22.

Fonte P, Andrade F, Araújo F, Andrade C, Neves J, Sarmento B. Chitosan-coated solid lipid nanoparticles for insulin delivery. Methods Enzymol. 2012;508:295–314.

23.

Cole ET, Scott RA, Connor AL, et al. Enteric coated HPMC capsules designed to achieve intestinal targeting. Int J Pharm. 2002;231(1):83–95.

24.

Sutaria D, Grandhi BK, Thakkar A, Wang J, Prabhu S. Chemoprevention of pancreatic cancer using solid lipid nanoparticulate delivery of a novel aspirin, curcumin and sulforaphane drug combination regimen. Int J Oncol. 2012;41(6):2260–2268.

25.

Thakkar A, Sutaria D, Grandhi BK, Wang J, Prabhu S. The molecular mechanism of action of aspirin, curcumin and sulforaphane combinations in the chemoprevention of pancreatic cancer. Oncol Rep. 2013;29(4):1671–1677.

26.

Antithrombotic Trialists’ (ATT) Collaboration, Baigent C, Blackwell L, et al. Aspirin in the primary and secondary prevention of vascular disease: collaborative meta-analysis of individual participant data from randomised trials. Lancet. 2009;373(9678):1849–1860.

27.

Ajani UA, Ford ES, Greenland KJ, Giles WH, Mokdad AH. Aspirin use among U.S. adults: behavioral risk factor surveillance system. Am J Prev Med. 2006;30(1):74–77.

28.

Lanas A. Gastrointestinal bleeding associated with low-dose aspirin use: relevance and management in clinical practice. Expert Opin Drug Saf. 2011;10(1):45–54.

29.

Cayla G, Collet JP, Silvain J, Thiefin G, Woimant F, Montalescot G. Prevalence and clinical impact of upper gastrointestinal symptoms in subjects treated with low dose aspirin: the UGLA survey. Int J Cardiol. 2012;156(1):69–75.

30.

Sikora E, Scapagnini G, Barbagallo M. Curcumin, inflammation, ageing and age-related diseases. Immun Ageing. 2010;7(1):1.

31.

Cheng AL, Hsu CH, Lin JK, et al. Phase I clinical trial of curcumin, a chemopreventive agent, in patients with high-risk or pre-malignant lesions. Anticancer Res. 2001;21(4B):2895–2900.

32.

Dhillon N, Aggarwal BB, Newman RA, et al. Phase II trial of curcumin in patients with advanced pancreatic cancer. Clin Cancer Res. 2008;14(14):4491–4499.

33.

Noh JR, Kim YH, Hwang JH, et al. Sulforaphane protects against acetaminophen-induced hepatotoxicity. Food Chem Toxicol. 2015;80:193–200.

34.

Philbrook NA, Winn LM. Sub-chronic sulforaphane exposure in CD-1 pregnant mice enhances maternal NADPH quinone oxidoreductase 1 (NQO1) activity and mRNA expression of NQO1, glutathione S-transferase, and glutamate-cysteine ligase: potential implications for fetal protection against toxicant exposure. Reprod Toxicol. 2014;43:30–37.

35.

Jiao Z, Zhang Q, Chang J, et al. A protective role of sulforaphane on alveolar epithelial cells exposed to cigarette smoke extract. Exp Lung Res. 2013;39(9):379–386.

36.

Sze A, Erickson D, Ren L, Li D. Zeta-potential measurement using the Smoluchowski equation and the slope of the current-time relationship in electroosmotic flow. J Colloid Interface Sci. 2003;261(2):402–410.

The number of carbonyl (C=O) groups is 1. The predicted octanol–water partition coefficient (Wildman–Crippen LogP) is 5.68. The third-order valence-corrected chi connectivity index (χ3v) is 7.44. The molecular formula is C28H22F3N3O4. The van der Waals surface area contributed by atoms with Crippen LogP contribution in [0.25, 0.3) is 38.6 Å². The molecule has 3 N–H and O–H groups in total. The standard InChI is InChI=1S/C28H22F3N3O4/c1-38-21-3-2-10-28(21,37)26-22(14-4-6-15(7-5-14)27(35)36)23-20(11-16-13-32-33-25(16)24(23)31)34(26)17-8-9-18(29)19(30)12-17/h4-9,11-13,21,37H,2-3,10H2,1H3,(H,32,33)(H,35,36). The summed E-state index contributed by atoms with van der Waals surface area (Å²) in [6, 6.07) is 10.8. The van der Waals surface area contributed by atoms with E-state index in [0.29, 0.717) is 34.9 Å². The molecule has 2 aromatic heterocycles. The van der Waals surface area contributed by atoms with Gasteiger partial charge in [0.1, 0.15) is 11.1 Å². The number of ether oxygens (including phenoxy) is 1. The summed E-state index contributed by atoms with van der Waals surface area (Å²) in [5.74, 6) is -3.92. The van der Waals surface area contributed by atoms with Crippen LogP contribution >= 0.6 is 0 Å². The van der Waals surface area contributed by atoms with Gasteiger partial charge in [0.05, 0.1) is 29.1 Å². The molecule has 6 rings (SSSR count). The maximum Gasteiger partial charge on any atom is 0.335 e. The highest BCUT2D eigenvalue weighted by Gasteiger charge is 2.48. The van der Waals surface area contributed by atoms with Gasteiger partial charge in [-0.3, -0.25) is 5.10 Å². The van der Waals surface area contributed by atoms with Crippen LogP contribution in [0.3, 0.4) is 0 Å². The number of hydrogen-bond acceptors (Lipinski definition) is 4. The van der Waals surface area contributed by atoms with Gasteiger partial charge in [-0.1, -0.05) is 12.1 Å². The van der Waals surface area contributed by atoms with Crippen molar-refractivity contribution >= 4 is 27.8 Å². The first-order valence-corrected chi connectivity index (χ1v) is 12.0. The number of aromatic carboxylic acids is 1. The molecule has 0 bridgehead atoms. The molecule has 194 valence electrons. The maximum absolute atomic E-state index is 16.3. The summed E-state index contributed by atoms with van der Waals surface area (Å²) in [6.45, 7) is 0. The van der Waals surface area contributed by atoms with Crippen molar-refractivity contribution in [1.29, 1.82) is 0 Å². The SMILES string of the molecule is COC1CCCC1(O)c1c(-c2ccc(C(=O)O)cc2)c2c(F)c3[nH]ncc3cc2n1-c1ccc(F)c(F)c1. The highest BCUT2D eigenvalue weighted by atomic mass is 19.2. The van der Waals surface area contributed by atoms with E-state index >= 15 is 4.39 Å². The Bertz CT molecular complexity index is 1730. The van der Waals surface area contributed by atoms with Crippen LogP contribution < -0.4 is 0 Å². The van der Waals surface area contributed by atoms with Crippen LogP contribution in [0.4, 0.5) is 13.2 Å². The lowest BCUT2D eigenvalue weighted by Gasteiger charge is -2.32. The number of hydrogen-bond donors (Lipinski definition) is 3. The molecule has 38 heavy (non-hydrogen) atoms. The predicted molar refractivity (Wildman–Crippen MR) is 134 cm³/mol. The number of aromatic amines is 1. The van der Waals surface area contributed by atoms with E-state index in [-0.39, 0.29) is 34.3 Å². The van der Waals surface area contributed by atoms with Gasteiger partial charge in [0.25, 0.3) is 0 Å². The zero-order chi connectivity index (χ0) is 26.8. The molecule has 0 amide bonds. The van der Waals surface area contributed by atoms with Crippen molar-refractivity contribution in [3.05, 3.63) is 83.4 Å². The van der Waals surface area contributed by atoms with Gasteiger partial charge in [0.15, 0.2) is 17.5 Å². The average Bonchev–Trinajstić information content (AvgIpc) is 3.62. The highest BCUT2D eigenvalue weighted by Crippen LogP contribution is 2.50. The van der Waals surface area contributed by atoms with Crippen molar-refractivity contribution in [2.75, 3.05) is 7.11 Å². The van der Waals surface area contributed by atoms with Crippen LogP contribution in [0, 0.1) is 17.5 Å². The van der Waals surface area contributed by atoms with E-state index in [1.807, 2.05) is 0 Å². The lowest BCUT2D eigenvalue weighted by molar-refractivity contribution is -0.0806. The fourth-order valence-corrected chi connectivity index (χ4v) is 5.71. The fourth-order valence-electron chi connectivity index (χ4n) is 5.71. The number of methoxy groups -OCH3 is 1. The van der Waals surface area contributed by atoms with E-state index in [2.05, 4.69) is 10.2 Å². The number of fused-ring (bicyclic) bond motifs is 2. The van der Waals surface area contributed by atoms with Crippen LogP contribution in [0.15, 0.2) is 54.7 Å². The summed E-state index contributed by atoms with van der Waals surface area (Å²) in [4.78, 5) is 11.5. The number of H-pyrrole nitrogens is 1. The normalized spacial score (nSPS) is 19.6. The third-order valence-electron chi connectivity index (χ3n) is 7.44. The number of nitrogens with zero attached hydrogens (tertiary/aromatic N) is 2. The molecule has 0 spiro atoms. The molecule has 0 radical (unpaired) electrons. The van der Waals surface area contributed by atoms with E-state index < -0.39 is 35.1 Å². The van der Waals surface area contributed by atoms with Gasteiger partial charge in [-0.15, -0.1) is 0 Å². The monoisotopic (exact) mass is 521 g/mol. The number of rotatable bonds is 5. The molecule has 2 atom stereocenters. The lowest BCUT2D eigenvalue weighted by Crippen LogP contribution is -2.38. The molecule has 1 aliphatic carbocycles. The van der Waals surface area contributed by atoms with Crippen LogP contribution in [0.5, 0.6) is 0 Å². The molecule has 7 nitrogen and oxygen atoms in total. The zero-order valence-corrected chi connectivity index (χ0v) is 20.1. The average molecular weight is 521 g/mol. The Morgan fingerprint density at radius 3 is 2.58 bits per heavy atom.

37.

OECD. Test No 407: Repeated Dose 28-day Oral Toxicity Study in Rodents. OECD Publishing. Paris.

38.

OECD. Test No 408: Repeated Dose 90-Day Oral Toxicity Study in Rodents. OECD Publishing. Paris.

39.

de Castro MD, Izquierdo A. Lyophilization: a useful approach to the automation of analytical processes? J Automat Chem. 1990;12(6):267–279.

40.

Yen FL, Wu TH, Tzeng CW, Lin LT, Lin CC. Curcumin nanoparticles improve the physicochemical properties of curcumin and effectively enhance its antioxidant and antihepatoma activities. J Agric Food Chem. 2010;58(12):7376–7382.

41.

Sawant KK, Dodiya SS. Recent advances and patents on solid lipid nanoparticles. Recent Pat Drug Deliv Formul. 2008;2(2):120–135.

42.

Kedar U, Phutane P, Shidhaye S, Kadam V. Advances in polymeric micelles for drug delivery and tumor targeting. Nanomedicine. 2010;6(6):714–729.

43.

Wissing SA, Kayser O, Müller RH. Solid lipid nanoparticles for parenteral drug delivery. Adv Drug Deliv Rev. 2004;56(9):1257–1272.

44.

Jacobs C, Kayser O, Müller RH. Nanosuspensions as a new approach for the formulation for the poorly soluble drug tarazepide. Int J Pharm. 2000;196(2):161–164.

45.

Dufour DR, Lott JA, Nolte FS, Gretch DR, Koff RS, Seeff LB. Diagnosis and monitoring of hepatic injury. II. Recommendations for use of laboratory tests in screening, diagnosis, and monitoring. Clin Chem. 2000;46(12):2050–2068.

46.

Amacher DE. A toxicologist’s guide to biomarkers of hepatic response. Hum Exp Toxicol. 2002;21(5):253–262.

47.

Ozer J, Ratner M, Shaw M, Bailey W, Schomaker S. The current state of serum biomarkers of hepatotoxicity. Toxicology. 2008;245(3):194–205.

48.

Zhang XD, Wu D, Shen X, et al. Size-dependent in vivo toxicity of PEG-coated gold nanoparticles. Int J Nanomedicine. 2011;6:2071–2081.

49.

Miller WG, Myers GL, Ashwood ER, et al. Creatinine measurement: state of the art in accuracy and interlaboratory harmonization. Arch Pathol Lab Med. 2005;129(3):297–304.

50.

Rosner MH, Bolton WK. Renal function testing. Am J Kidney Dis. 2006;47(1):174–183.

Creative Commons License This work is published and licensed by Dove Medical Press Limited. The full terms of this license are available at https://www.dovepress.com/terms.php and incorporate the Creative Commons Attribution - Non Commercial (unported, v3.0) License. By accessing the work you hereby accept the Terms. Non-commercial uses of the work are permitted without any further permission from Dove Medical Press Limited, provided the work is properly attributed. For permission for commercial use of this work, please see paragraphs 4.2 and 5 of our Terms.

Download Article [PDF]